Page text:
Kids' scrapes

Is it worth investing in health insurance for your children? Dave Firebrook investigates

Every year 300,000 children visit hospital casualty departments as a result of an accident at school. Of these, some 10,000 will suffer permanent disability, says the Association of British Insurers. Schools usually have no special insurance cover that will pay out after accidents of this sort. The parents' only recourse would be to sue the school on the grounds of negligence - failure to maintain gym equipment, for instance. If the case is proved, payment will be made under the school's public liability insurance.

If parents want some kind of financial protection in the event of their child's being injured they will have to take out personal accident cover. This is that rather gruesome brand of insurance which puts a price on a long list of bodily parts: pounds 5,000 for a finger, pounds 50,000 for an eye, and so on. Personal accident cover could be arranged through your school's parent-teacher association (PTA) in which case you might get a group discount, or directly with the insurer. The school or the local education office should be able to get details of policies available.

Personal accident insurance can also be provided as an add-on to other types of policy, such as those covering medical expenses. Prime Health offers up to pounds 50,000 of this cover for pounds 4 a month, when the personal accident policy is linked to one of its main medical products. In addition to the finger and eye tariffs mentioned above, the policy will pay pounds 35,000 "for complete and irrecoverable loss of hearing in both ears" down to pounds 2,500 for the "loss by physical severance" of any toe other than the big toe.

In the event of a major accident at school, the NHS should provide prompt emergency treatment. For non-emergency procedures children are as likely as anyone else to fall victim to waiting lists, and the cost of private treatment for common childhood operations can be prohibitive - so there is certainly a case for including the children in your medical expenses policy.

Removal of tonsils and adenoids, including two nights' stay in hospital and all professional fees, would be at least pounds 1,600 in the private sector. .

A medical insurance plan provided as a benefit by the employer of one of the parents will usually cover the whole family. There may also be special family rates for policies taken out individually.

Most companies charge separately for each individual covered. For example, Norwich Union charges pounds 12.83 a month for each child up to the age of 17 in areas outside London under its Select Care plan. The monthly cost for a family with two children aged 12 and 10, where both parents were aged 45, would be pounds 111.80. If there were four children in the family, the cost would be pounds 137.46.

The mid-range policy from Prime Health, Primecare Plus, would cost pounds 100.44 for the same family on hospital scale C whatever the number of children - a pricing advantage worth seeking out for those blessed with more than the standard 2.4 offspring. Prime Health says it is looking at a possible children-only medical plan for launch later this year.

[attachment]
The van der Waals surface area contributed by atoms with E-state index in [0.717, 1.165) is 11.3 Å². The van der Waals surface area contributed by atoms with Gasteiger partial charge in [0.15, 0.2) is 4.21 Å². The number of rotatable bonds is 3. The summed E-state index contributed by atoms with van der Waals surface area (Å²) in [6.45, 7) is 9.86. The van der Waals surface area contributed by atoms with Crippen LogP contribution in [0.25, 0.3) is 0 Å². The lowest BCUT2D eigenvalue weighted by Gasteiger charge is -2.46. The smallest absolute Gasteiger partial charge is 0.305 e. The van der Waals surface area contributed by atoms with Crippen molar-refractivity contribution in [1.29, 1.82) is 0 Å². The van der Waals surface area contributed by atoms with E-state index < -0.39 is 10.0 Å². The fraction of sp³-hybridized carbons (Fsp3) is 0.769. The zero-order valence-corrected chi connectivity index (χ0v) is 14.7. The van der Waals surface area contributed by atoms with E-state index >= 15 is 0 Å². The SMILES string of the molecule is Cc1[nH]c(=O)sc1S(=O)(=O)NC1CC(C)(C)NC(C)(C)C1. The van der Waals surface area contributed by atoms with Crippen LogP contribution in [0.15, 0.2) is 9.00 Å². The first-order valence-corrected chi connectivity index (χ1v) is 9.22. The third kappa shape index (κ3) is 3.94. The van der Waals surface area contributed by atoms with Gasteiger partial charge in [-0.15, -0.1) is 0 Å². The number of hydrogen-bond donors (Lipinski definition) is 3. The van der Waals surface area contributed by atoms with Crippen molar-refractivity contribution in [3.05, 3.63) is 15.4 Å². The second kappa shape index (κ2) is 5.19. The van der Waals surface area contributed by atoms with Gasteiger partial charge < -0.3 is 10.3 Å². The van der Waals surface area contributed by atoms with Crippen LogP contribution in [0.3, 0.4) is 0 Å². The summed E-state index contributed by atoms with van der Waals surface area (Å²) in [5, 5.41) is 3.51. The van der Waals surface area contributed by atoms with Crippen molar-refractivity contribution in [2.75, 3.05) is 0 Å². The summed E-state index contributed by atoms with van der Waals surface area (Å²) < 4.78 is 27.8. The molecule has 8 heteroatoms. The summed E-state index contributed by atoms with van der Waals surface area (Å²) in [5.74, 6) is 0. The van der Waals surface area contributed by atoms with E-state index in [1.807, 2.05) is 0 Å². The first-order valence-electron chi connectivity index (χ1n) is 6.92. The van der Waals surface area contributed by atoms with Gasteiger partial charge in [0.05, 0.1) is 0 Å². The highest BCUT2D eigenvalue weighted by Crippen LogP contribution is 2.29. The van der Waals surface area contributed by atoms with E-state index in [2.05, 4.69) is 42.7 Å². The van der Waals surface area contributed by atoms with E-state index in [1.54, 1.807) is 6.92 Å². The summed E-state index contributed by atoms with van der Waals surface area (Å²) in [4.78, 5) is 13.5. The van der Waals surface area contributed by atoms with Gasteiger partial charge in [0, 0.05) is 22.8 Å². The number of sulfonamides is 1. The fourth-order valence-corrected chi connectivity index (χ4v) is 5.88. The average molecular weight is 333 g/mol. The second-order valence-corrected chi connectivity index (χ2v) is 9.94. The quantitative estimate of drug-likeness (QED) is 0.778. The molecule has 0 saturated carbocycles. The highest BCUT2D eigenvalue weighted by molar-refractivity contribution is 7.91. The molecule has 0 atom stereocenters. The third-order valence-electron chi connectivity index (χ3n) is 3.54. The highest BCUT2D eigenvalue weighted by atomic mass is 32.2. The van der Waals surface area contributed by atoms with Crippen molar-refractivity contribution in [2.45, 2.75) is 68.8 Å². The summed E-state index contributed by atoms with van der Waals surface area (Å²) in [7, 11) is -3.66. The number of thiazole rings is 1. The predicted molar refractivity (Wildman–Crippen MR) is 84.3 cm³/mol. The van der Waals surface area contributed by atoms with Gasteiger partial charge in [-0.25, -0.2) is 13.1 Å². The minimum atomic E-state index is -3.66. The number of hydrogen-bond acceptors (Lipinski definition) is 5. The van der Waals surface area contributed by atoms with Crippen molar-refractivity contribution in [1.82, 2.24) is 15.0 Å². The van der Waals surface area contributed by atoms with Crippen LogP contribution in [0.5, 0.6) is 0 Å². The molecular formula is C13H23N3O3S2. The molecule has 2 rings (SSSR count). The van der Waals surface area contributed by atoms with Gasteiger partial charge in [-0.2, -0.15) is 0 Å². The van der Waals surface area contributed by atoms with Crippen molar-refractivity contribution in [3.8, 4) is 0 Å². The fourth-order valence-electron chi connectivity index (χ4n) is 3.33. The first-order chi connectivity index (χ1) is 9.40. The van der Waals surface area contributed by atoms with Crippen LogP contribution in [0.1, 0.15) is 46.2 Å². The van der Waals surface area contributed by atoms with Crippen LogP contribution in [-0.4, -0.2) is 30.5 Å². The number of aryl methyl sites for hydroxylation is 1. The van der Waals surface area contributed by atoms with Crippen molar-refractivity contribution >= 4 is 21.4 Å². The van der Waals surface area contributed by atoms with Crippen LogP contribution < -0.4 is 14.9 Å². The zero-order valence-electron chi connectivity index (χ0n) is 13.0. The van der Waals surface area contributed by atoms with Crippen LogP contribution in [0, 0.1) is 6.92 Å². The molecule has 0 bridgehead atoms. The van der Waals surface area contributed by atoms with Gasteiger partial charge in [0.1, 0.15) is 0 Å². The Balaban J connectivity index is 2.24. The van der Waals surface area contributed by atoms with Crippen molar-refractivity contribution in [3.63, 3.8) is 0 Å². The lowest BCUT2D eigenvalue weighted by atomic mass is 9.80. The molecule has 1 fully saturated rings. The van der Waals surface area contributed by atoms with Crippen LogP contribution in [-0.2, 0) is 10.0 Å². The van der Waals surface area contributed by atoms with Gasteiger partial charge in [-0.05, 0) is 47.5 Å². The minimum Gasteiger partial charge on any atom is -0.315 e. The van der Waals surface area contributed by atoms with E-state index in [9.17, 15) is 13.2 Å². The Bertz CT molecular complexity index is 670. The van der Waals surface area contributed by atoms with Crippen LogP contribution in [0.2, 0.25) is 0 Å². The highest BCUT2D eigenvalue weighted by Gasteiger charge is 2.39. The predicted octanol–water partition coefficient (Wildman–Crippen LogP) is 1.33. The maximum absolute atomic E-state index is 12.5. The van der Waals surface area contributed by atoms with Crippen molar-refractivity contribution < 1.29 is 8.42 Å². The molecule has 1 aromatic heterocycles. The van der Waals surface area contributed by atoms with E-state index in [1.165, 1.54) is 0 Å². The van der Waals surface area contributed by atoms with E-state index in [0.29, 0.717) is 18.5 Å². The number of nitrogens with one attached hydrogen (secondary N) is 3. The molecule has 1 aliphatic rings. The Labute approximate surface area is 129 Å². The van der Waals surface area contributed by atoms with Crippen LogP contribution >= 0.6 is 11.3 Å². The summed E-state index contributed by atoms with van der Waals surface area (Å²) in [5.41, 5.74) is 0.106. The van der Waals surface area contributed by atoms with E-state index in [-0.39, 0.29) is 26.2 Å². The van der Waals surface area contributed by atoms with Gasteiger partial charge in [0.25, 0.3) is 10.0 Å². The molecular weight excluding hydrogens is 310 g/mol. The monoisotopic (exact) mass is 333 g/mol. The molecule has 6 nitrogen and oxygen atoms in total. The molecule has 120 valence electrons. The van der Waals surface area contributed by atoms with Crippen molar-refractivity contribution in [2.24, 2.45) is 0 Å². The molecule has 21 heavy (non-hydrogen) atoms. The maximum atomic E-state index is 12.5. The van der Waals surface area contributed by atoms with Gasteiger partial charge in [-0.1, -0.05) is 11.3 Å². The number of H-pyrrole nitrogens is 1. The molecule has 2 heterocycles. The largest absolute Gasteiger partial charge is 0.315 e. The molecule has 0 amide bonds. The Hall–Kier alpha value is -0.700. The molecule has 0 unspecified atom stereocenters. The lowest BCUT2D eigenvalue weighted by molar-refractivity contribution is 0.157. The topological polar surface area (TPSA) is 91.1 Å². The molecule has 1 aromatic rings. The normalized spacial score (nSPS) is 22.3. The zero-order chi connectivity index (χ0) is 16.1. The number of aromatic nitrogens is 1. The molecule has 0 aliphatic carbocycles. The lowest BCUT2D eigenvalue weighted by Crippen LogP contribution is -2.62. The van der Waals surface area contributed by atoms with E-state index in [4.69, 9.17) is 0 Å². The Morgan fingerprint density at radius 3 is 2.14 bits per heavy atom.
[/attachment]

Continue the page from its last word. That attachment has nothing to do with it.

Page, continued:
Apart from pricing policy, there are a few points worth checking in medical policies for the family with children:

l Does the policy give automatic cover for a newborn child? Most do so free of charge, though premiums will increase from the next policy anniversary.

l Does the policy give any cover for a parent staying overnight in hospital to accompany a sick child? Cheaper policies may not cover this.

l To what age does cover continue? Policies vary, with the grey area coinciding with the age at which children go to college. Norwich Union's premiums increase substantially from age 18. Prime Health will continue cover until the child is 21 or married.

l What is the cover for out-patient and day-care treatment? Again, cheaper policies may offer little or no cover in these areas, though many procedures for children, such as removing ear grommets, are done nowadays without an overnight hospital stay.

If waiting lists are a major reason for taking out medical expenses cover, the same does not apply to dental care. Since children receive dental care free under the NHS, is there a case for including them in your own dental payment plan?

Perhaps not surprisingly, companies offering dental plans think that there is. They argue that having a dental plan for the children helps to promote regular dental care and preventive treatment, which is vital from an early age. More important, they suggest that the quality of care under the NHS may be poorer than it is when paid for privately, with hard- pressed NHS dentists spending only a few minutes on an examination - whereas a dentist with a payment plan may be able to cost in a longer consultation.

Dentists offering payment plans will normally still treat your children free under the NHS (though they may increasingly refuse other NHS-exempt categories, such as low-income patients), and there are rumours that the Government intends to offer significant extra funding for children's dentistry in a package to be launched later this yearn

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